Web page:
Isotopes are the most direct and powerful tools available to estimate the age, vulnerability and sustainability of water resources. When the groundwater in an aquifer is ‘old’, this means that the water flow is slow and that the aquifer can take a long time to replenish. On the contrary, young groundwater is easily and quickly renewed by rainwater, but can also be easily affected by pollution and changing climatic conditions. Understanding water’s age gives scientists and governments a good idea of how quickly aquifers are being replenished.

In hydrology, some naturally occurring radioactive isotopes present in water, such as tritium (3H), carbon-14 and (14C) noble gas radioisotopes, are used to estimate groundwater age. This age can be from a few months up to a million years.

Because these isotopes decay over time, their abundance decreases as the years go by. Higher values mean ‘younger’ water, while lower values mean ‘older’ water. For example, groundwater with a detectable amount of tritium may be up to around

60 years old, whereas groundwater with no tritium must be older. While tritium is used for dating groundwater that has been recently recharged, i.e. that is younger than about 60 years, carbon-14 is used for water up to 40 000 years of age and krypton-81 for water that can be up to a million years old.

Water quality

Pollutants in surface water and groundwater come from various sources — such as agriculture, industry, or human waste — or may be present naturally due to geochemical processes taking place in aquifers. Agriculture, industry and households each produce different kinds of pollutants. By studying the chemical and isotopic composition of a pollutant, scientists can determine its origins.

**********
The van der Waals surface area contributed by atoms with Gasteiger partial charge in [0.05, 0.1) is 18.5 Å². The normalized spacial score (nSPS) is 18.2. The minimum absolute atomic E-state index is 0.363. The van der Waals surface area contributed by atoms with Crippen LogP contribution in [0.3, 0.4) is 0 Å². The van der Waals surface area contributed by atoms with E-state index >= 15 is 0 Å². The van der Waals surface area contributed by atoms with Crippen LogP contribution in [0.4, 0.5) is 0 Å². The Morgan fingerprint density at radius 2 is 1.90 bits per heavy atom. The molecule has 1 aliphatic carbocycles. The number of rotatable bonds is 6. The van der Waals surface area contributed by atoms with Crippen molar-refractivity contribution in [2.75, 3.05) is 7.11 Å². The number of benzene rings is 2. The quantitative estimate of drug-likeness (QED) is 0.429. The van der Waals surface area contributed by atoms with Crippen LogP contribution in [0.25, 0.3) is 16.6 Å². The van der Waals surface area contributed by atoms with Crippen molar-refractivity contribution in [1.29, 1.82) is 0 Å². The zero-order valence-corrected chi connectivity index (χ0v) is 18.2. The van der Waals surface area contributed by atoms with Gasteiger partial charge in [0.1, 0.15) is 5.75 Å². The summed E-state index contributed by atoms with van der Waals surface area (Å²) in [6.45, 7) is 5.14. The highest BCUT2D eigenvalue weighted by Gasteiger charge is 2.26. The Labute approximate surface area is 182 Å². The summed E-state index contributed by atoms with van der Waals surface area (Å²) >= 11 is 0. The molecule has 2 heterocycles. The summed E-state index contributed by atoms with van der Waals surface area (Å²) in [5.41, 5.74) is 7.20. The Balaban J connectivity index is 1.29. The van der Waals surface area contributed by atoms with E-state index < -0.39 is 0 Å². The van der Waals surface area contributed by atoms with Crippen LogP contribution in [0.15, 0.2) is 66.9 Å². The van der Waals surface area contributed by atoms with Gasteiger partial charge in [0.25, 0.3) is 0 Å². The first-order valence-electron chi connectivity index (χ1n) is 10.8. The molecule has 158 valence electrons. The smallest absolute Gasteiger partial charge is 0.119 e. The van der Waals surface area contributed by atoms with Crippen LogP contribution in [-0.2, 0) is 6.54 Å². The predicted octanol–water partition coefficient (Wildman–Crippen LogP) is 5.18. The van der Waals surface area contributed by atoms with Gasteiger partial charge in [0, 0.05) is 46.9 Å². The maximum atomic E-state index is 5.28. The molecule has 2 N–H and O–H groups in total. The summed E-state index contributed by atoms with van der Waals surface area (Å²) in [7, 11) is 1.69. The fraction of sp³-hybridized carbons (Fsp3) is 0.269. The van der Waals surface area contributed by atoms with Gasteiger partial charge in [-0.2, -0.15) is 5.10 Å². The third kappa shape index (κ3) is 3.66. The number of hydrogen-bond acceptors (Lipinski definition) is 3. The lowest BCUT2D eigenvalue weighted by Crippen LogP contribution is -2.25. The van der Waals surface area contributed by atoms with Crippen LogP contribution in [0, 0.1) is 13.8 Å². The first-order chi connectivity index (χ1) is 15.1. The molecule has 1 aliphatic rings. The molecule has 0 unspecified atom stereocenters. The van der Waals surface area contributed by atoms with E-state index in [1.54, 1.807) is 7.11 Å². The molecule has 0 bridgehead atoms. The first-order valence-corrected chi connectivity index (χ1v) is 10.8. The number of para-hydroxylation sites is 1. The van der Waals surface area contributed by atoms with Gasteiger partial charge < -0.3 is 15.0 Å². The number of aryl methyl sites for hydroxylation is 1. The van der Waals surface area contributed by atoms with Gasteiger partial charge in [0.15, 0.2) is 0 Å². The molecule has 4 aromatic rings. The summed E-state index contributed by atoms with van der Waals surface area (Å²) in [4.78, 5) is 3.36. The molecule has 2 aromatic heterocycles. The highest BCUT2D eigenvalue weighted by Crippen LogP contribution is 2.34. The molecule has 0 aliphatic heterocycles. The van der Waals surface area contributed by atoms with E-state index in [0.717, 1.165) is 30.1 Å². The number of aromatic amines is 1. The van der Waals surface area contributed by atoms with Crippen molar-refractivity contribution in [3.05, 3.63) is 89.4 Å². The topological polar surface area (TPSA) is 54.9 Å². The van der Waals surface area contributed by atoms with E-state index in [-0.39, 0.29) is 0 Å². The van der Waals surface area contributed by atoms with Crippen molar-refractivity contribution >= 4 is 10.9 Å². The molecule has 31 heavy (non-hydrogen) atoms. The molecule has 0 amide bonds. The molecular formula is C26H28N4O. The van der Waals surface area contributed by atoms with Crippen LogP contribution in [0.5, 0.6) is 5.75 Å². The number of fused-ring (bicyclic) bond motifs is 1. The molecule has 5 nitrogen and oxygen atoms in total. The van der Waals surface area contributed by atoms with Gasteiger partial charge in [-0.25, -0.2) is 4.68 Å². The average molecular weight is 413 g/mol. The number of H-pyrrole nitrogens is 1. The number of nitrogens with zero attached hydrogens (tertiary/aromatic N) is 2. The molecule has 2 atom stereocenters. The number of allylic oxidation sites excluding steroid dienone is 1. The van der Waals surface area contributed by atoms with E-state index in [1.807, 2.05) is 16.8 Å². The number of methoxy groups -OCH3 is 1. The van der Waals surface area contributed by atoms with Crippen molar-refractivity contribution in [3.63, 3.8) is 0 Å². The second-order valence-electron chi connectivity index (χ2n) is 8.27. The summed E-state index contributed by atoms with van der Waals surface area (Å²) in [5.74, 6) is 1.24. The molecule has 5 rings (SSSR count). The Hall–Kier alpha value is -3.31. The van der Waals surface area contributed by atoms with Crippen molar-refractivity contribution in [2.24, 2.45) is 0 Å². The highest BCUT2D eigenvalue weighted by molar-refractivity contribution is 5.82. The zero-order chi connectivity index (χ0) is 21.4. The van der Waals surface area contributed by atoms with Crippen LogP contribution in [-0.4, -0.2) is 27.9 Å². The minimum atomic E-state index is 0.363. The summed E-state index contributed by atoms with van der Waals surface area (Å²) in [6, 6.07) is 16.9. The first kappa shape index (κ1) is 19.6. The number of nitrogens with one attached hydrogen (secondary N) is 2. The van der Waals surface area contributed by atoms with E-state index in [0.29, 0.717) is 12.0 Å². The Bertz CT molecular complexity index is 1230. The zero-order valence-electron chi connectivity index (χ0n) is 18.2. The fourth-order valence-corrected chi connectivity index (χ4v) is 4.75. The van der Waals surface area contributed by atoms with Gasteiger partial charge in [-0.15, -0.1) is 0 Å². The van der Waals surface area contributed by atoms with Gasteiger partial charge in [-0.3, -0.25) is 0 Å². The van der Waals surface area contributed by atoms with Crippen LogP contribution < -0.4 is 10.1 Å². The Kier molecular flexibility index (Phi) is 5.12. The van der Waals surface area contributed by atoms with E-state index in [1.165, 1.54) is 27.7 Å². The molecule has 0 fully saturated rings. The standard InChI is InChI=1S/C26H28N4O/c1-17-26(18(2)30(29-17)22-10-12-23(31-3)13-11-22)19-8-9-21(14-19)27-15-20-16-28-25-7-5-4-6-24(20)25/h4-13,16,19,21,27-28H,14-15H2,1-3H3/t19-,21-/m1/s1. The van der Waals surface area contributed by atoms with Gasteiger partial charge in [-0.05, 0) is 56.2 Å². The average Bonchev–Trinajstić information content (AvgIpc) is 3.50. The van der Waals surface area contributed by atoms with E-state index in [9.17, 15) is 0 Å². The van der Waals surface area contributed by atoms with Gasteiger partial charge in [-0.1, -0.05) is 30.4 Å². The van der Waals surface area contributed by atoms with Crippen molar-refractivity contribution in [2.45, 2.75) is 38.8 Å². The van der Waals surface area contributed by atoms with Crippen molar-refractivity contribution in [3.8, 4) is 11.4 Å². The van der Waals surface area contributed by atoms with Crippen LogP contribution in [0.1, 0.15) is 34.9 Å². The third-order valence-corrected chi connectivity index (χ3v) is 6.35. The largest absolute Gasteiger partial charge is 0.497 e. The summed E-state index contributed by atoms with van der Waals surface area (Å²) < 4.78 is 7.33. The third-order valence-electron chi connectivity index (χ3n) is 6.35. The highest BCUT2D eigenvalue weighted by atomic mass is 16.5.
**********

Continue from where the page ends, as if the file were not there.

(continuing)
For example, nitrate ion (NO3-), which is made up of nitrogen and oxygen, is a common pollutant. Nitrogen has two stable isotopes of different weight. This difference in weight is not the same in human waste and in fertilizers. Fertilizers use nitrogen from the air, whereas humans and animals go through a biological process that changes nitrogen into different forms. As a result, pollutants derived from various sources can be identified based on these isotopic weight differences.

Next week’s symposium will provide opportunities to present and review methodological and analytical developments as well as practical applications and research trends in all of the above studies within isotope hydrology.

The symposium will be livestreamed here.

To learn more, visit: h2o.iaea.org